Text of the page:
|Jan Narveson at LSS 2012...|
Jan started his response with some comments on democracy, or more accurately some swipes at democracy. Our society, indeed much of the planet, views democracy as the ultimate form of government, and very often confuses it with freedom. It is after all, rule by the majority, the "will" of the people, so it must be correct.
Jan's first comment sounded like this: it was decided in a democratic vote (51 to 49) that you should be boiled in oil (ouch), then he went on to Churchill's famous quote about democracy. He then asked "if your rights were protected, would you still want democracy, maybe not?"
The great lie of democracy is that laws are passed by the majority, its never true. And even if it were true, is it right, is it moral? In a representative democracy such as we have, laws are never passed by the majority, always a plurality, and as for the laws themselves, some, we would all want, but many are designed to benefit certain groups at the expense of others. "Democracy," Jan continues, "proves only who would win in a fair fight." It's not the most rational approach, it's rarely the best idea, and is simply based on the size of the mob and its clout. "Is this a good system of government, he asked?"
The democratic citizen that John Tomasi wants, must submerge his "self-ownership," his right to his property, to people he doesn't know, and for a purpose he does not necessarily support, mediated by a government he may not have chosen. That is essentially what we have now, but John Tomasi thinks that if we allow people to accumulate as much wealth as possible, this satisfies libertarians.
Prof. Narveson points to a principle that is popular among some left liberals called the Difference Principle, based on the faulty premise that: "Each member of society has an equal claim on their society’s goods." Jan referred to it as the "maximin" principle, or maximize the minimum, favouring the bottom but allowing the wealthy no restrictions. Note that word "allowing." The reason this inequality might be acceptable to some left liberals, that typically have problems with property rights and wealth accumulation, is that it could be to the advantage of those who are worst-off, because the really wealthy have more to "share" with them.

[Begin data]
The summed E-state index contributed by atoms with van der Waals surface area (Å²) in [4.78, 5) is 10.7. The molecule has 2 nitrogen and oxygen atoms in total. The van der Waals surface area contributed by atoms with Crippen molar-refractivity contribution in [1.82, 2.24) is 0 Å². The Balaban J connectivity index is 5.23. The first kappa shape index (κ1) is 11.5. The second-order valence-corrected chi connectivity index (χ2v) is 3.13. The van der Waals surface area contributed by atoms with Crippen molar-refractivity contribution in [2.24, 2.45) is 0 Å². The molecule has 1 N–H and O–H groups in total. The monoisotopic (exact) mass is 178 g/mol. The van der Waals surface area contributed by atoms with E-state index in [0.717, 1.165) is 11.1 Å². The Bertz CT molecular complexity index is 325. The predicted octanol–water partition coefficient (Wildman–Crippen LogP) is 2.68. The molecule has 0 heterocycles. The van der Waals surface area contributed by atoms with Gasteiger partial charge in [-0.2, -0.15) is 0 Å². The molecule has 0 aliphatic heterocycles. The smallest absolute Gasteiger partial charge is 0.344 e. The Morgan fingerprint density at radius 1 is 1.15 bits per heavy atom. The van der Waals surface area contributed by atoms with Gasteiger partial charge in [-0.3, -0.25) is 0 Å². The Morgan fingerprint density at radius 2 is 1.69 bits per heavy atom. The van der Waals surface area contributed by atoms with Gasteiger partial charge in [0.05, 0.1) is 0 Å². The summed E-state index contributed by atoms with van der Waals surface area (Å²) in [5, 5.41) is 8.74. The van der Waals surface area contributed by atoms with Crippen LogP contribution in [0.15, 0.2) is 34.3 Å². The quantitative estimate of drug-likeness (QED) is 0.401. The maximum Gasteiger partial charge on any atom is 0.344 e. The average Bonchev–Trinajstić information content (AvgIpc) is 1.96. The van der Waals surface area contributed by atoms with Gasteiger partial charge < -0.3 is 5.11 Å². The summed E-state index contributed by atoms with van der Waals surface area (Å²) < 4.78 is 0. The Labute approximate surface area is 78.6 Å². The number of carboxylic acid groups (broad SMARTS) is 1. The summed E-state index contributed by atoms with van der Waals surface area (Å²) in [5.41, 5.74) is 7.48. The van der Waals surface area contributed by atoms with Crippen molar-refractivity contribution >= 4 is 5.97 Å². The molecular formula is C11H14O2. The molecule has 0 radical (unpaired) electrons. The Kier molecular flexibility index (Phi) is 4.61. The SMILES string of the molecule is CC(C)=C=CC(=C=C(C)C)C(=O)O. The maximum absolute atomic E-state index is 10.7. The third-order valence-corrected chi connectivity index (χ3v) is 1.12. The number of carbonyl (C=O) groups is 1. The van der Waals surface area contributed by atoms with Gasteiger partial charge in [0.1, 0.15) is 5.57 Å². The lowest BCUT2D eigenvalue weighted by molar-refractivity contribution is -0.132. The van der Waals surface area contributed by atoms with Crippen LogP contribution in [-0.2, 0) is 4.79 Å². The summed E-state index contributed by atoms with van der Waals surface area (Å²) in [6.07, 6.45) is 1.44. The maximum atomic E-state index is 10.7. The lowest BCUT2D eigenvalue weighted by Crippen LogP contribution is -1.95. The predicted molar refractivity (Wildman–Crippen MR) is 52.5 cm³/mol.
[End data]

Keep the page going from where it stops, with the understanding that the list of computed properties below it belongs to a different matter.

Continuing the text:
I doubt that satisfies many libertarians, not me anyway. Many people think that the wealthy have a duty to share. That is a moral position that I don't support, it's typically a religious dictate. I prefer the word responsibility, it's not as strong as duty which is obligatory. A responsible human being, that has the where-with-all to share, probably should, but they should be able to choose.
Prof. Narveson finished by stating that this issue highlights the difference between "equality and freedom." The former is forced, the latter is not. "Free markets," he said provide equality," because no one has coercive powers.
The next speaker Jacob Levy, a political science professor from McGill, and a more frequent writer for Bleeding Heart Libertarians, argued from a more practical position in support of John Tomasi. His point was that the state already exists, its been around since the 1600's, and has evolved along with modern financial institutions in most jurisdictions. "The state will not be legislated away," he said, an aspiration of some libertarians. The state has armies, taxation and spending authority and in many ways national defence is already redistributionist, both rich and poor are defended equally. That argument is a bit of a cop out I think. I kept thinking of the argument from the American Revolution, when the slaves are freed who will pick the cotton?
The final speaker was Pierre Desrochers, who introduced his book (The Locavore's Dilemma) co-authored by his wife Hiroko Shimizu - that I have already talked about here.
LSS 2012 was a memorable experience, you should come next year.